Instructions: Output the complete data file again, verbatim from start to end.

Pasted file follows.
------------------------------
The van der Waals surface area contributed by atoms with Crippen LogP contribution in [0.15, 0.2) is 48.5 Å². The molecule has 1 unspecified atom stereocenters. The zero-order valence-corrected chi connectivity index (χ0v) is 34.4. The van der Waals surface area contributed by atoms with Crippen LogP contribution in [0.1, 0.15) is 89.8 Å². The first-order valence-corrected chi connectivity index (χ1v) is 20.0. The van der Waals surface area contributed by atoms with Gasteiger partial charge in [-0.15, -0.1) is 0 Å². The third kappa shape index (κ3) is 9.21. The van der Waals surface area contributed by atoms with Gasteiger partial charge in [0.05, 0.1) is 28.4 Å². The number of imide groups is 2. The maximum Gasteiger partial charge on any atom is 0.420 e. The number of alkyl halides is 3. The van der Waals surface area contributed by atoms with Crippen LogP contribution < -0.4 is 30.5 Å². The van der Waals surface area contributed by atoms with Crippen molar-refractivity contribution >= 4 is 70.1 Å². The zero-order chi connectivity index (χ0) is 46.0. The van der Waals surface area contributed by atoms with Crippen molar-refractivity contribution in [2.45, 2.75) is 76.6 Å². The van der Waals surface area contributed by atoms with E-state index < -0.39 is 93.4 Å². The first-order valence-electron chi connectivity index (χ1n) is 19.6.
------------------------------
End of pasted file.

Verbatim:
The van der Waals surface area contributed by atoms with Crippen LogP contribution in [0.15, 0.2) is 48.5 Å². The molecule has 1 unspecified atom stereocenters. The zero-order valence-corrected chi connectivity index (χ0v) is 34.4. The van der Waals surface area contributed by atoms with Crippen LogP contribution in [0.1, 0.15) is 89.8 Å². The first-order valence-corrected chi connectivity index (χ1v) is 20.0. The van der Waals surface area contributed by atoms with Gasteiger partial charge in [-0.15, -0.1) is 0 Å². The third kappa shape index (κ3) is 9.21. The van der Waals surface area contributed by atoms with Gasteiger partial charge in [0.05, 0.1) is 28.4 Å². The number of imide groups is 2. The maximum Gasteiger partial charge on any atom is 0.420 e. The number of alkyl halides is 3. The van der Waals surface area contributed by atoms with Crippen LogP contribution < -0.4 is 30.5 Å². The van der Waals surface area contributed by atoms with Crippen molar-refractivity contribution >= 4 is 70.1 Å². The zero-order chi connectivity index (χ0) is 46.0. The van der Waals surface area contributed by atoms with Crippen molar-refractivity contribution in [2.45, 2.75) is 76.6 Å². The van der Waals surface area contributed by atoms with E-state index < -0.39 is 93.4 Å². The first-order valence-electron chi connectivity index (χ1n) is 19.6.